We are at that point in the year where kids are getting out of school for the summer, which means graduations from high schools and colleges are imminent. It’s natural to look at this as an exciting time in the lives of those youngsters, with their whole lives ahead of them and all that. By contrast, parents often look at these rites of passage with a decidedly more dowcast point of view, wondering where all the time went. You might understand if more than a few of those parents wistfully cue up ABBA’s “Slipping Through My Fingers” while their tears drop on the pages of the scrapbooks they are perusing.
“Slipping Through My Fingers” appears on ABBA’s 1981 album The Visitors, which would be prove to be their studio swan song. The two couples that made up the quartet had separated, and the domestic strife came out in the songwriting of Benny Andersson and Bjorn Ulvaeus. Ulvaeus’ inspiration for the lyrics to this particular track was his then seven-year-old daughter by fellow ABBA member Agnetha Faltskog, who would provide the impassioned lead vocal. Said Ulvaeus, “Every parent knows that feeling, even if you were with them every waking hour you’d still feel that you were missing something.”
With Benny Andersson writing a typically heartrending melody and Faltskog lending lived-in wonder and pain to the protagonist watching her child seemingly inches and miles away from her all at once, “Slipping Through My Fingers” honestly earns an emotional response from the listener even if they’re not yet parents themselves. After all, regret at chances missed to spend unbothered time with the ones we love the most is a universal emotion.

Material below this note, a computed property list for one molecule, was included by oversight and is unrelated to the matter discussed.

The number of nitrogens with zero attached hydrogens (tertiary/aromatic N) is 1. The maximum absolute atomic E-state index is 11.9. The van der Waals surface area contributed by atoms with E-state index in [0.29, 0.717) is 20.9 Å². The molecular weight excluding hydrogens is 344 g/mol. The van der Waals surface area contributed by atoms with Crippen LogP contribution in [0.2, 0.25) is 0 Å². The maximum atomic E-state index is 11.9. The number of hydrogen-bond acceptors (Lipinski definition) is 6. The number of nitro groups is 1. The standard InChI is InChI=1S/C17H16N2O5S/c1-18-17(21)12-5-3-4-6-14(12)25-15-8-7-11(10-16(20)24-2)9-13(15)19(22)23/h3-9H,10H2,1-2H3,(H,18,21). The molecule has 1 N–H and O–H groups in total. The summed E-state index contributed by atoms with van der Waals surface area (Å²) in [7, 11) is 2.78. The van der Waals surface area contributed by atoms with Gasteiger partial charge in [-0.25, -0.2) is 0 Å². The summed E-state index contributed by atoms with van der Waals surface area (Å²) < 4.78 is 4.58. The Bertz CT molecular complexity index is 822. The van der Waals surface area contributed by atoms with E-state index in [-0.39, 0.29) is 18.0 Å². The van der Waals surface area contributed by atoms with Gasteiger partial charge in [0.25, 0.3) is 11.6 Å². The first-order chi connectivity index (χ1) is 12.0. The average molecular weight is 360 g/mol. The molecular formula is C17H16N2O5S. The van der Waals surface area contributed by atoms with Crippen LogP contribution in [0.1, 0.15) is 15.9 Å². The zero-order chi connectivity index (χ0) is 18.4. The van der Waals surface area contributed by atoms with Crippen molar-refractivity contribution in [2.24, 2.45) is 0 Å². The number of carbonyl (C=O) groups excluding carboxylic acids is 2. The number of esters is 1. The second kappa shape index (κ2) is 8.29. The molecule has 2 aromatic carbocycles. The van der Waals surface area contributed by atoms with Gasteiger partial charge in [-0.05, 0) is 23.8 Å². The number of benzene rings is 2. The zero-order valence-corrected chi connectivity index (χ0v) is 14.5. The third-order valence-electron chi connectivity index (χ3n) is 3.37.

The setting is a morning breakfast table, and in real time the song takes place in no more than a few moments during the most mundane of events: a quick family breakfast before a child rushes off to school. Yet in those few moments, a torrent of emotions rolls over the mother, running the gamut from overwhelming love to nearly bottomless sorrow at the thought of one day being separated from this “funny little girl,” sorrow so potent it literally knocks her off her feet: “I watch her go with a surge of that well-known sadness/ And I have to sit down for a while.”
The song hints at how children remain a mystery to even the most devoted parents: “The feeling that I’m losing her forever/ And without really entering her world.” Mom is almost unreasonably hard on herself, ruing that she can’t be mindful even of the tiniest moments: “Barely awake, I let precious time go by/ Then when she’s gone, there’s that odd melancholy feeling/ And a sense of guilt I can’t deny.” It’s an honest assessment of how child-rearing can be a painful emotional experience even in the best of circumstances.
In the chorus, the melody trips along with the grace of a schoolgirl playing hopscotch, as the mother acknowledges that her child is becoming less dependent on her all the time: “Slipping through my fingers all the time/ Do I really see what’s in her mind?/ Each time I think I’m close to knowing/She keeps on growing.” All that’s left for her to do is hope for a magical injunction against inevitable fate: “Sometimes I wish that I could freeze the picture/ And save it from the funny tricks of time.”
Those “funny tricks of time” can sometimes surprise you in a good way; the recent news that ABBA will be releasing new music certainly qualifies. But in the case of a parent watching a child grow, there usually isn’t anything funny about it. “Slipping Through My Fingers” can at least give you solace while you’re grasping at empty air for a child growing beyond your reach.